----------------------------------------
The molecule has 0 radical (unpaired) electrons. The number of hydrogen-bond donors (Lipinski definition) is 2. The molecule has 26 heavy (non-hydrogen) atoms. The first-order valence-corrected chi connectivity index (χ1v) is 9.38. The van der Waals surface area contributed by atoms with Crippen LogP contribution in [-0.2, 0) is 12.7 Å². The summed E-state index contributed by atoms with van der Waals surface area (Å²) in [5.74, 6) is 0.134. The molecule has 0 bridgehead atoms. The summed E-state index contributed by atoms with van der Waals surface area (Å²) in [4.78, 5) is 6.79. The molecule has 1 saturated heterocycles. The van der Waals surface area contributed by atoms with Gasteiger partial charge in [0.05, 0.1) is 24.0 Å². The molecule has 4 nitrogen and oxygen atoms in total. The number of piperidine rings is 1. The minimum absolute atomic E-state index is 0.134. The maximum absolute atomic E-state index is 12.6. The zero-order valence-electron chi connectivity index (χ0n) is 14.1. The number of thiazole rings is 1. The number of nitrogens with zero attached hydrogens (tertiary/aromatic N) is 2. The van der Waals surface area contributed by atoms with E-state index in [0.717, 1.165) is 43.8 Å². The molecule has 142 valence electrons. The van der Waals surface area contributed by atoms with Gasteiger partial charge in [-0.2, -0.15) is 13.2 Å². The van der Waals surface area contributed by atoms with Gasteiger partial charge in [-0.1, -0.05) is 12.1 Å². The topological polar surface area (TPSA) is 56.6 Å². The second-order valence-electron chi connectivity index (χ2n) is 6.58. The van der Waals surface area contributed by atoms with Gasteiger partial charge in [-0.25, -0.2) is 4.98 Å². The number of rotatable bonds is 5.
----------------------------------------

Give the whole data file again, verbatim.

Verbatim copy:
The molecule has 0 radical (unpaired) electrons. The number of hydrogen-bond donors (Lipinski definition) is 2. The molecule has 26 heavy (non-hydrogen) atoms. The first-order valence-corrected chi connectivity index (χ1v) is 9.38. The van der Waals surface area contributed by atoms with Crippen LogP contribution in [-0.2, 0) is 12.7 Å². The summed E-state index contributed by atoms with van der Waals surface area (Å²) in [5.74, 6) is 0.134. The molecule has 0 bridgehead atoms. The summed E-state index contributed by atoms with van der Waals surface area (Å²) in [4.78, 5) is 6.79. The molecule has 1 saturated heterocycles. The van der Waals surface area contributed by atoms with Gasteiger partial charge in [0.05, 0.1) is 24.0 Å². The molecule has 4 nitrogen and oxygen atoms in total. The number of piperidine rings is 1. The minimum absolute atomic E-state index is 0.134. The maximum absolute atomic E-state index is 12.6. The zero-order valence-electron chi connectivity index (χ0n) is 14.1. The number of thiazole rings is 1. The number of nitrogens with zero attached hydrogens (tertiary/aromatic N) is 2. The van der Waals surface area contributed by atoms with E-state index in [0.717, 1.165) is 43.8 Å². The molecule has 142 valence electrons. The van der Waals surface area contributed by atoms with Gasteiger partial charge in [-0.2, -0.15) is 13.2 Å². The van der Waals surface area contributed by atoms with Gasteiger partial charge in [-0.1, -0.05) is 12.1 Å². The topological polar surface area (TPSA) is 56.6 Å². The second-order valence-electron chi connectivity index (χ2n) is 6.58. The van der Waals surface area contributed by atoms with Gasteiger partial charge in [-0.25, -0.2) is 4.98 Å². The number of rotatable bonds is 5.